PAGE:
The Thai Journal of Veterinary Medicine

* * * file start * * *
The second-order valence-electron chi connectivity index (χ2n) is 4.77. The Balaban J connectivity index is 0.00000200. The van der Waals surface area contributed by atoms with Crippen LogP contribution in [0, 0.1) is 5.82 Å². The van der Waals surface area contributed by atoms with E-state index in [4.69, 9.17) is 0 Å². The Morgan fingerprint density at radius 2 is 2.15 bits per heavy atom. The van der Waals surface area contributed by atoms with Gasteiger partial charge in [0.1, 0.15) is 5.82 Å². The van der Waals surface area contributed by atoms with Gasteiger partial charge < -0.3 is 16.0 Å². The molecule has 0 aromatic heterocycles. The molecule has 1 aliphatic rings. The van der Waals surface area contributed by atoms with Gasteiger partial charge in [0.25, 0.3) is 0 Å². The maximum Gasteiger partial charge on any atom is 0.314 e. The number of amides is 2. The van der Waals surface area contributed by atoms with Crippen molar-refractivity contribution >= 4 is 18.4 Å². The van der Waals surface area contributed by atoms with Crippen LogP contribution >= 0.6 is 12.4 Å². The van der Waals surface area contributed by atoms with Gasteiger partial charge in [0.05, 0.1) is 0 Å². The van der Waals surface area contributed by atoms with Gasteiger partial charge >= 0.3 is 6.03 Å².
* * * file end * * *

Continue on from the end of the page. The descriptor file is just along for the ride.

Neospora caninum (N. caninum) has caused an abortion storm in dairy herds for two decades in Taiwan. There is no effective medicine for N. caninum infection for livestock, therefore, prevention by farm management is very important. The risk factors for N. caninum infection in Taiwan is still unclear. Dogs are the common definitive hosts of N. caninum on farms. This study aims to estimate the sero-prevalence and detection of N. caninum DNA in 361 pregnant dairy cows and establish an effective strategy to prevent abortion caused by N. caninum in dairy farms in Taiwan by logistic regression. The sero-prevalence of N. caninum was 26.3% (95/361) and 75% (24/32) in cows and farms, respectively. The positive rate of N. caninum DNA detection in blood by semi-nested polymerase chain reaction (PCR) and real-time PCR was 2.2% and 17.2%, respectively. There were twelve dairy herds with an abortion rate >5%. Seven farmers claimed to have had severe abortion issues on their farms, of which, six had an abortion rate >5%. Sero-positivity was significantly higher in cows with an abortion history. The presence of domesticated dogs was negatively associated with sero-positivity of N. caninum, whereas free-roaming dogs in the farm area were positively associated with sero-positivity of N. caninum. In conclusion, managing free-roaming dogs is an efficient approach to reducing the sero-prevalence of N. caninum infection in dairy herds and N. caninum infection is one of the major factors causing abortion in dairy herds in Taiwan.



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